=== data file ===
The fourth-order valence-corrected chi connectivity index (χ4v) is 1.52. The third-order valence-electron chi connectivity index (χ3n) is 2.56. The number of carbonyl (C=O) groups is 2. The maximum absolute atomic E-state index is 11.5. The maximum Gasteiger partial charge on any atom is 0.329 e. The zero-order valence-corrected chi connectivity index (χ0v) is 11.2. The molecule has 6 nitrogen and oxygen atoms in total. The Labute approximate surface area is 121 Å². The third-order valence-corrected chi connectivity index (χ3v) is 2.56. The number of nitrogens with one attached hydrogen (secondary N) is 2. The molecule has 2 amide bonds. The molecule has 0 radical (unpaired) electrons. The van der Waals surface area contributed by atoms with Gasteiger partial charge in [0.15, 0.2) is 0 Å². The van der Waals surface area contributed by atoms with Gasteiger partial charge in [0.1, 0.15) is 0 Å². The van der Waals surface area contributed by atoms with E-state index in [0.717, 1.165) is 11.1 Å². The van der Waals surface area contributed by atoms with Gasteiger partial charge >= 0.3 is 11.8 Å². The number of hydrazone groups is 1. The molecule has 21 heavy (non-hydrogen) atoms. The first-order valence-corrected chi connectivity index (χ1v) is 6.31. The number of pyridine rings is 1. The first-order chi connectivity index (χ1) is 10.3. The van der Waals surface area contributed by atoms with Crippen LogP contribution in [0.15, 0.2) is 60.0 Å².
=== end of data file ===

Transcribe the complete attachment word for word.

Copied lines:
The fourth-order valence-corrected chi connectivity index (χ4v) is 1.52. The third-order valence-electron chi connectivity index (χ3n) is 2.56. The number of carbonyl (C=O) groups is 2. The maximum absolute atomic E-state index is 11.5. The maximum Gasteiger partial charge on any atom is 0.329 e. The zero-order valence-corrected chi connectivity index (χ0v) is 11.2. The molecule has 6 nitrogen and oxygen atoms in total. The Labute approximate surface area is 121 Å². The third-order valence-corrected chi connectivity index (χ3v) is 2.56. The number of nitrogens with one attached hydrogen (secondary N) is 2. The molecule has 2 amide bonds. The molecule has 0 radical (unpaired) electrons. The van der Waals surface area contributed by atoms with Gasteiger partial charge in [0.15, 0.2) is 0 Å². The van der Waals surface area contributed by atoms with Gasteiger partial charge in [0.1, 0.15) is 0 Å². The van der Waals surface area contributed by atoms with E-state index in [0.717, 1.165) is 11.1 Å². The van der Waals surface area contributed by atoms with Gasteiger partial charge >= 0.3 is 11.8 Å². The number of hydrazone groups is 1. The molecule has 21 heavy (non-hydrogen) atoms. The first-order valence-corrected chi connectivity index (χ1v) is 6.31. The number of pyridine rings is 1. The first-order chi connectivity index (χ1) is 10.3. The van der Waals surface area contributed by atoms with Crippen LogP contribution in [0.15, 0.2) is 60.0 Å².